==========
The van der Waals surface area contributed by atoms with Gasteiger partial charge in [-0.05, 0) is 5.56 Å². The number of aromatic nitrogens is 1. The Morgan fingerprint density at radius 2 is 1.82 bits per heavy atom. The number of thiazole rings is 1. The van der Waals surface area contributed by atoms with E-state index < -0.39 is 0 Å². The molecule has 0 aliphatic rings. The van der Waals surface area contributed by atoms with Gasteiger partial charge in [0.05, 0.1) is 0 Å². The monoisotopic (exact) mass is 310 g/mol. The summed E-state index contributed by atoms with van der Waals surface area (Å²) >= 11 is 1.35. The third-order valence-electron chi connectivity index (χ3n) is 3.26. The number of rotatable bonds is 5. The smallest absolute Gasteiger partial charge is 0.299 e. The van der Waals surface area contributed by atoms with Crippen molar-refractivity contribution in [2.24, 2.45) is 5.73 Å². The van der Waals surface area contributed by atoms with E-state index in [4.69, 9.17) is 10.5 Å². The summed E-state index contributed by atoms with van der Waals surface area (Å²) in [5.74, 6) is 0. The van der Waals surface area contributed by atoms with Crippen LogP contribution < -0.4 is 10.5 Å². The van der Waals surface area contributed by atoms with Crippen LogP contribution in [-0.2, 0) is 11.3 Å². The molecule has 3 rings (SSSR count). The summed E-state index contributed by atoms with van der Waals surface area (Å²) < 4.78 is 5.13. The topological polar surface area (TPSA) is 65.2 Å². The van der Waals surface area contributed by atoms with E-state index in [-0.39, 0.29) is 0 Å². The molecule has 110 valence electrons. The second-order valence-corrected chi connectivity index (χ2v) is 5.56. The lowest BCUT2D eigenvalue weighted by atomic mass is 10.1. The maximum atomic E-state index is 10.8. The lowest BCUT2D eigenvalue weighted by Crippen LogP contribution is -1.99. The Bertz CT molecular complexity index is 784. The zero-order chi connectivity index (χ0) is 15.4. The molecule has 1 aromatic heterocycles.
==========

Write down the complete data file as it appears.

The van der Waals surface area contributed by atoms with Gasteiger partial charge in [-0.05, 0) is 5.56 Å². The number of aromatic nitrogens is 1. The Morgan fingerprint density at radius 2 is 1.82 bits per heavy atom. The number of thiazole rings is 1. The van der Waals surface area contributed by atoms with E-state index < -0.39 is 0 Å². The molecule has 0 aliphatic rings. The van der Waals surface area contributed by atoms with Gasteiger partial charge in [0.05, 0.1) is 0 Å². The monoisotopic (exact) mass is 310 g/mol. The summed E-state index contributed by atoms with van der Waals surface area (Å²) >= 11 is 1.35. The third-order valence-electron chi connectivity index (χ3n) is 3.26. The number of rotatable bonds is 5. The smallest absolute Gasteiger partial charge is 0.299 e. The van der Waals surface area contributed by atoms with Crippen molar-refractivity contribution in [2.24, 2.45) is 5.73 Å². The van der Waals surface area contributed by atoms with E-state index in [4.69, 9.17) is 10.5 Å². The summed E-state index contributed by atoms with van der Waals surface area (Å²) in [5.74, 6) is 0. The van der Waals surface area contributed by atoms with Crippen LogP contribution < -0.4 is 10.5 Å². The van der Waals surface area contributed by atoms with Crippen LogP contribution in [-0.2, 0) is 11.3 Å². The molecule has 3 rings (SSSR count). The summed E-state index contributed by atoms with van der Waals surface area (Å²) < 4.78 is 5.13. The topological polar surface area (TPSA) is 65.2 Å². The van der Waals surface area contributed by atoms with E-state index in [-0.39, 0.29) is 0 Å². The molecule has 110 valence electrons. The second-order valence-corrected chi connectivity index (χ2v) is 5.56. The lowest BCUT2D eigenvalue weighted by atomic mass is 10.1. The maximum atomic E-state index is 10.8. The lowest BCUT2D eigenvalue weighted by Crippen LogP contribution is -1.99. The Bertz CT molecular complexity index is 784. The zero-order chi connectivity index (χ0) is 15.4. The molecule has 1 aromatic heterocycles.